Following an executive session the Fairhope City Council approved a resolution Monday evening allowing Mayor Tim Kant to sign a settlement agreement related to its individual claim against BP. Council President Jack Burrell said the city was under a federal gag order and, as of Monday, was unable to discuss the amount of the settlement. Burrell said the city was required to accept or deny the settlement by July 15, which is why it authorized the move at its Monday meeting.

Kant said he expects to be able to release information about the amount of the settlement after July 15, the deadline set by U.S. District Judge Carl Barbier in Louisiana for municipalities to approve or deny settlements. He said the city’s individual claim is for recovery of economic losses directly related to the 2010 Deepwater Horizon oil spill in the Gulf of Mexico and is not the same as funds for RESTORE Act projects.

City Attorney Tut Wynne said it is important that the some 400 entities receiving BP settlements keep the results confidential until the gag order is lifted.

“A certain percent of the municipalities have to accept the settlement, then they have to keep the information confidential in order for the settlement to go through,” Wynne said. “If too many let out how much they are getting, the entire settlement could fail.”

Some municipalities have already revealed their settlement amounts, with the city of Pelham reporting a $106,760 settlement and the Birmingham City Council reporting a $1 million settlement. Elsewhere on the gulf coast, New Orleans reported a $45 million settlement.

Before the executive session, during time set aside for public participation, Kant addressed a resident who asked the city to provide the citizens with a report on how the city expects to spend BP settlement money. Kant said the Gulf Coast Recovery Council would meet this week to begin to finalize plans on how it should spend RESTORE Act funds.

“Out of the money going to the state council, a good part of that will be spent on environmental issues,” Kant said. “The state council will have roughly $600 million to spend on economic projects and another roughly $300 million on environmental projects, then there are other monies in the middle. We are a little concerned that the state filed a loss of revenue claim related to the oil spill for about $500 million. We asked the state to consider it not just to be dumped into the general fund. Whether we have any chance of that happening, we don’t know.”

Council creates Educational Building Authority to help new Catholic school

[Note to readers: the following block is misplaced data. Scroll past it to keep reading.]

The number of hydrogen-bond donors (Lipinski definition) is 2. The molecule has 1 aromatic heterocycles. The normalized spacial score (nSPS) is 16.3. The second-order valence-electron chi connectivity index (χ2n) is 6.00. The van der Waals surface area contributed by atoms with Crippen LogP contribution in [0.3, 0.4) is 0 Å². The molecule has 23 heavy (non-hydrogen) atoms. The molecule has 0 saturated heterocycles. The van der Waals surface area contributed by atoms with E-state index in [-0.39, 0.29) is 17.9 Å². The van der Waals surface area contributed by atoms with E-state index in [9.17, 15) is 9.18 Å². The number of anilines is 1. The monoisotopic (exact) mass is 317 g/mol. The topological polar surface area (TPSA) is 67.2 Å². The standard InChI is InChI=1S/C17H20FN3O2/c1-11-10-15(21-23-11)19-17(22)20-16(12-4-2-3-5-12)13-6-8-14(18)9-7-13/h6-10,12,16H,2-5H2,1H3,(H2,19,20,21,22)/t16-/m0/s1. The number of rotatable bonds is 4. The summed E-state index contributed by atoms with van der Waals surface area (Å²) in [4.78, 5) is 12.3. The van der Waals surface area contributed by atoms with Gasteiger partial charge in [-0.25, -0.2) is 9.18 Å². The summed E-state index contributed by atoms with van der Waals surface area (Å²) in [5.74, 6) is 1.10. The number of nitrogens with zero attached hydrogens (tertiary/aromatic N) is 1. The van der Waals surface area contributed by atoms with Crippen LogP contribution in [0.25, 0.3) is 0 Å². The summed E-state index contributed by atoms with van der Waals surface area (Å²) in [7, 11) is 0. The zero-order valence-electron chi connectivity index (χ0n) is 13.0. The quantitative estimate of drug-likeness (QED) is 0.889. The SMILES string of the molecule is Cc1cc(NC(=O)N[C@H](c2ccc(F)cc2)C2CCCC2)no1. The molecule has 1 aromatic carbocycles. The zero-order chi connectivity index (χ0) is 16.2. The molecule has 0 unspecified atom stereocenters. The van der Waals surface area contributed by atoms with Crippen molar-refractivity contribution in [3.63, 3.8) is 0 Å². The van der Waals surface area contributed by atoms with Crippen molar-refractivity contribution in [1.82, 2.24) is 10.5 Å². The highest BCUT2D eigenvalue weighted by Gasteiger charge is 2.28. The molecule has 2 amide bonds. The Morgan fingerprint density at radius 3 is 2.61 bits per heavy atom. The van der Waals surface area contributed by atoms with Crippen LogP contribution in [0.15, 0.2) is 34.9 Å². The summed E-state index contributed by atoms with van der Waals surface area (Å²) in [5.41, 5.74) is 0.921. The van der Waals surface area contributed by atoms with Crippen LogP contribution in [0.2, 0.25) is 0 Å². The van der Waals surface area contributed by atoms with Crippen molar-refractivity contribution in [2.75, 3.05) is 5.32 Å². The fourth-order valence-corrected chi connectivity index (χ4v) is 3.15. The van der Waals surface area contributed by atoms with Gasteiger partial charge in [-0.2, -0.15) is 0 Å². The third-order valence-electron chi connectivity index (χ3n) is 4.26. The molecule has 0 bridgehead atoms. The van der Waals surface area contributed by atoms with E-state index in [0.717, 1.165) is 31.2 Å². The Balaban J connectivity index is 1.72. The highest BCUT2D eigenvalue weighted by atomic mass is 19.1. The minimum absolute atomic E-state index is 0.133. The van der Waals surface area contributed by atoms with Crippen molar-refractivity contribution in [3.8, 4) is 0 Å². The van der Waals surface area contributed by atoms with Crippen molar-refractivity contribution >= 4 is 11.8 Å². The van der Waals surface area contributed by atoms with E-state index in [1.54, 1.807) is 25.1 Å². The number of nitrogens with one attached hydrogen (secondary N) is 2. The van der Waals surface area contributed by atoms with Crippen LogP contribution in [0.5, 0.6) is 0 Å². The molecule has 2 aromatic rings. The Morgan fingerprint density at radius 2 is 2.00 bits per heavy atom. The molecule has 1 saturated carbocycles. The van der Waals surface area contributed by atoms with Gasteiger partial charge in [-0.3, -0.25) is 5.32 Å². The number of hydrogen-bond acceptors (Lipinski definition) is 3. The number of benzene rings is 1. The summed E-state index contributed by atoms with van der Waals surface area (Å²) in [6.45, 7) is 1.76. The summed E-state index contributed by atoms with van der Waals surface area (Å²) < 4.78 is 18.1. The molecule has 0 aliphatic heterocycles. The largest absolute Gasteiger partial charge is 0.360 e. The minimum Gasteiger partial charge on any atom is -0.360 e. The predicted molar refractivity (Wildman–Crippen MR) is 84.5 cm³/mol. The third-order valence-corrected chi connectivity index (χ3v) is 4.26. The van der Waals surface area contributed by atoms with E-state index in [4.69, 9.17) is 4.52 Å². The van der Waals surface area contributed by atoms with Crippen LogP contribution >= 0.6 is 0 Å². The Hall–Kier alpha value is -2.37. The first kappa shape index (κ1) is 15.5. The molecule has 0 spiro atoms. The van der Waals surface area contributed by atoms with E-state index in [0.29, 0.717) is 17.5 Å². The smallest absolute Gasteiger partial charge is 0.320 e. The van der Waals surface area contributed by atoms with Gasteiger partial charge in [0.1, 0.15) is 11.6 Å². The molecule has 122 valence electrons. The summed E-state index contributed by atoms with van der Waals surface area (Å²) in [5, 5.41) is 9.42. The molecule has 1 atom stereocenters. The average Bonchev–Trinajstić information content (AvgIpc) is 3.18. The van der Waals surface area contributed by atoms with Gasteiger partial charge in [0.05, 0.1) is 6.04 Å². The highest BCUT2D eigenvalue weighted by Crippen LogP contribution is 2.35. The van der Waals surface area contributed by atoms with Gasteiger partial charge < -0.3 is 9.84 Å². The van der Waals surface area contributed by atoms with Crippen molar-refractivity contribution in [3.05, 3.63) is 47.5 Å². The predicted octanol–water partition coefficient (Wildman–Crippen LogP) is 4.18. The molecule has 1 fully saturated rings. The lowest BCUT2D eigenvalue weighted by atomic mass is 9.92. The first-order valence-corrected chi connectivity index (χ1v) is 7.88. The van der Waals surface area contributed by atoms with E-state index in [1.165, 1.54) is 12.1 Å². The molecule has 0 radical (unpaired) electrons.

The City Council voted unanimously to create the Educational Building Authority (EBA) to help the Archdiocese of Mobile to gain tax exempt status for bonding related to building at the site of the future St. Michael’s Catholic School on Dick Higbee Road in Fairhope. The EBA will operate as a public corporation and will be under the direction of three Fairhope residents – James C. Bailey, Gary D. E. Cowles and Ellis V. Ollinger III – who the council also approved on Monday.

Mobile Archdiocese attorney Grey Redditt said in order to follow Alabama statute, Chapter 17 of Title 16 in the Alabama Code, the Archdiocese must have an incorporated education authority which can be issued bonds. The statute requires approval to be obtained from the local municipality. At the Monday evening agenda meeting, bond attorney Heyward Hosch told councilors the city would have no liability once it creates the EBA.

“It is a public corporation, it doesn’t have any power of taxation or police power,” Hosch said. “It is controlled completely by the City Council, as you appoint all the directors to six year terms. This will help them obtain the best possible financing they can for the school. As a public corporation they are separate from the city. They cannot create a debt for the city and their obligations do not count against the city’s debts.”

City Council President Jack Burrell pressed Hosch further, asking again if the city has any liability for bond issues related to the EBA.

“The statute prohibits any liability on the city, but we also put that in the documents themselves,” Hosch said.

Because the resolution approved a move that is permanent in nature, not in ordinance form, the City Council had to suspend the rules in order to consider it at Monday’s meeting. The resolution was not discussed at a previous work session.

Before the vote, Councilman Mike Ford asked City Attorney Tut Wynne if it was a conflict of interest for Ford, a Catholic, to vote on a resolution dealing with a Catholic school. Wynne said as long as Ford was not going to profit from the school there was no conflict.

St. Michael’s will be located near the intersection of State Highway 104 and Dick Higbee Road in Fairhope. Officials broke ground on the high school in March and expect to open in August of 2016 with approximately 130 ninth and tenth grade students. The school will eventually hold up to 400 students in grades nine through 12, according to officials.

Mobile native Faustin Weber, headmaster at a Catholic high school in Nashville, was selected to be the school’s first principal.